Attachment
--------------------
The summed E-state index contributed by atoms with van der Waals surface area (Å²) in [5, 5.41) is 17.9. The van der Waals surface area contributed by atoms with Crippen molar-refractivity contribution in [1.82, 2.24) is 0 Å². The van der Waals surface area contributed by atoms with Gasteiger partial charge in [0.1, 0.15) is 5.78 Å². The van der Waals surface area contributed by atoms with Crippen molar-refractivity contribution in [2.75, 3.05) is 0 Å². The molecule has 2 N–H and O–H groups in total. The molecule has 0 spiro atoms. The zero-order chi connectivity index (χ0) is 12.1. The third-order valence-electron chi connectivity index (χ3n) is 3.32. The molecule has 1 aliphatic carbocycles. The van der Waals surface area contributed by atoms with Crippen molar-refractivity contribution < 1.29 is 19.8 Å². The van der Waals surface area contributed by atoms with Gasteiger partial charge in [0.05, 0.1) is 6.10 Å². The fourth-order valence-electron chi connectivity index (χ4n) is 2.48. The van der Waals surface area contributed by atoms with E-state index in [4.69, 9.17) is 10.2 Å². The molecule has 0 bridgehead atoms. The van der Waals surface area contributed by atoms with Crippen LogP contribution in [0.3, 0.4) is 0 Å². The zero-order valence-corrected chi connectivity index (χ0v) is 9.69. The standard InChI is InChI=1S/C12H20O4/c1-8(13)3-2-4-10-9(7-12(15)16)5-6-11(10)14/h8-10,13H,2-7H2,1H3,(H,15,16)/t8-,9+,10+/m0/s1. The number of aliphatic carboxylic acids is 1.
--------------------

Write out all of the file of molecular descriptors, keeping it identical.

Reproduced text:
The summed E-state index contributed by atoms with van der Waals surface area (Å²) in [5, 5.41) is 17.9. The van der Waals surface area contributed by atoms with Crippen molar-refractivity contribution in [1.82, 2.24) is 0 Å². The van der Waals surface area contributed by atoms with Gasteiger partial charge in [0.1, 0.15) is 5.78 Å². The van der Waals surface area contributed by atoms with Crippen molar-refractivity contribution in [2.75, 3.05) is 0 Å². The molecule has 2 N–H and O–H groups in total. The molecule has 0 spiro atoms. The zero-order chi connectivity index (χ0) is 12.1. The third-order valence-electron chi connectivity index (χ3n) is 3.32. The molecule has 1 aliphatic carbocycles. The van der Waals surface area contributed by atoms with Crippen molar-refractivity contribution < 1.29 is 19.8 Å². The van der Waals surface area contributed by atoms with Gasteiger partial charge in [0.05, 0.1) is 6.10 Å². The fourth-order valence-electron chi connectivity index (χ4n) is 2.48. The van der Waals surface area contributed by atoms with E-state index in [4.69, 9.17) is 10.2 Å². The molecule has 0 bridgehead atoms. The van der Waals surface area contributed by atoms with Crippen LogP contribution in [0.3, 0.4) is 0 Å². The zero-order valence-corrected chi connectivity index (χ0v) is 9.69. The standard InChI is InChI=1S/C12H20O4/c1-8(13)3-2-4-10-9(7-12(15)16)5-6-11(10)14/h8-10,13H,2-7H2,1H3,(H,15,16)/t8-,9+,10+/m0/s1. The number of aliphatic carboxylic acids is 1.